Literature context: abcam ab32356; RRID:AB_732924 Rabbit polyclonal anti-LSD1 NOV
The inflammatory response mediated by nuclear factor κB (NF-κB) signaling is essential for host defense against pathogens. Although the regulatory mechanism of NF-κB signaling has been well studied, the molecular basis for epigenetic regulation of the inflammatory response is poorly understood. Here we identify a new signaling axis of PKCα-LSD1-NF-κB, which is critical for activation and amplification of the inflammatory response. In response to excessive inflammatory stimuli, PKCα translocates to the nucleus and phosphorylates LSD1. LSD1 phosphorylation is required for p65 binding and facilitates p65 demethylation, leading to enhanced stability. In vivo genetic analysis using Lsd1SA/SA mice with ablation of LSD1 phosphorylation and chemical approaches in wild-type mice with inhibition of PKCα or LSD1 activity show attenuated sepsis-induced inflammatory lung injury and mortality. Together, we demonstrate that the PKCα-LSD1-NF-κB signaling cascade is crucial for epigenetic control of the inflammatory response, and targeting this signaling could be a powerful therapeutic strategy for systemic inflammatory diseases, including sepsis.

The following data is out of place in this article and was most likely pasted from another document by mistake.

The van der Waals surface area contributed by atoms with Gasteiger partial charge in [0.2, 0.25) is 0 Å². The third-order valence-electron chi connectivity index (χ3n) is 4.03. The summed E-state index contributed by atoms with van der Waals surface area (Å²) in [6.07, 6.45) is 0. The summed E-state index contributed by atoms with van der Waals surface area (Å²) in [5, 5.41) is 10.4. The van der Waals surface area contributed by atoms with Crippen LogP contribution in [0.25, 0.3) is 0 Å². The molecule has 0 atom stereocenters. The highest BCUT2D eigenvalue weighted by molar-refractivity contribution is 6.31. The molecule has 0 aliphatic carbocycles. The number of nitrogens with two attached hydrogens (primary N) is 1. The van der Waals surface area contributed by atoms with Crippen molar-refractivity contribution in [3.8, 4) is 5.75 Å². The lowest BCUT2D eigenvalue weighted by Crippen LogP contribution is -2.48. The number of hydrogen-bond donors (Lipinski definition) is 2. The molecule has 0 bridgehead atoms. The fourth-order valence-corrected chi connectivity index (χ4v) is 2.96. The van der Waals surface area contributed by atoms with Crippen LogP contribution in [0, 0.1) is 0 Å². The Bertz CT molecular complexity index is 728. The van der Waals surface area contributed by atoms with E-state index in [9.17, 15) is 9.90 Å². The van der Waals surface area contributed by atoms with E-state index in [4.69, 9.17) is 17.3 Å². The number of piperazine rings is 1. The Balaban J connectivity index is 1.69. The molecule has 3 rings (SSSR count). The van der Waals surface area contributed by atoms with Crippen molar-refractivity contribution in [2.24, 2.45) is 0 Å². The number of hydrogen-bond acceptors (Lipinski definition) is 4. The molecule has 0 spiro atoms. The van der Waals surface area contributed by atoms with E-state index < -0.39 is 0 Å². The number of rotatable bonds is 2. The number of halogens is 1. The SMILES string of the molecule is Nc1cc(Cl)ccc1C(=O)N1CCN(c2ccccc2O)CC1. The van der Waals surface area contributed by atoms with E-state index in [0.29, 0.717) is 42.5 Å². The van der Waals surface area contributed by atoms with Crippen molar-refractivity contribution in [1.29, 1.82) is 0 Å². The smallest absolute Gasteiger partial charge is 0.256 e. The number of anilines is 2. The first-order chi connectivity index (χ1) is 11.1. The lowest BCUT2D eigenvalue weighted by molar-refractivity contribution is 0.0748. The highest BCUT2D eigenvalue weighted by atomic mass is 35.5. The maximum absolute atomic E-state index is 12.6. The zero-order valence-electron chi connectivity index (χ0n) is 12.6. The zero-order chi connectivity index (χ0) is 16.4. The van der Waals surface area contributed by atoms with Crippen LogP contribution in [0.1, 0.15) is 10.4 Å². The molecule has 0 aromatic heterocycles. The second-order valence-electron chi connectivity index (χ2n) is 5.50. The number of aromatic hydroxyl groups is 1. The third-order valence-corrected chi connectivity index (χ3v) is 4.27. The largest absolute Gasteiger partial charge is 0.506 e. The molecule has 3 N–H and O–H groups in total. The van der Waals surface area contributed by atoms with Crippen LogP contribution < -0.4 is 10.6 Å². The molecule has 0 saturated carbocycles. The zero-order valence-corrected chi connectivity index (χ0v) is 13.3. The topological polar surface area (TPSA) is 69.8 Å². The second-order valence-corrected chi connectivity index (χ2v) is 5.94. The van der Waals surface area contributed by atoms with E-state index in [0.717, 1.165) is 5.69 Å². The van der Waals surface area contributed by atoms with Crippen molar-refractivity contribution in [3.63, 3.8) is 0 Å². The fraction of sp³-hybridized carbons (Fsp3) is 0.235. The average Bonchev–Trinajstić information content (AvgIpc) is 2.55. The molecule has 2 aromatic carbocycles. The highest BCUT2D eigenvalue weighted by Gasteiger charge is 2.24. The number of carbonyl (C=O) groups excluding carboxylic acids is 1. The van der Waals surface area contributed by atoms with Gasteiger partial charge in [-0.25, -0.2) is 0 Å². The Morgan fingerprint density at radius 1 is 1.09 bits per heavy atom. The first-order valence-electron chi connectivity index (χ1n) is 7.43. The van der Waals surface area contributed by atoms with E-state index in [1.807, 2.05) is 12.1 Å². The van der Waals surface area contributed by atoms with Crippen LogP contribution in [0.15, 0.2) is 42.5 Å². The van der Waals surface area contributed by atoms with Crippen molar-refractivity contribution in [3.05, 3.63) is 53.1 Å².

Literature context: D: AB_732924 H3K27ac Abcam Cat# ab4729, RRID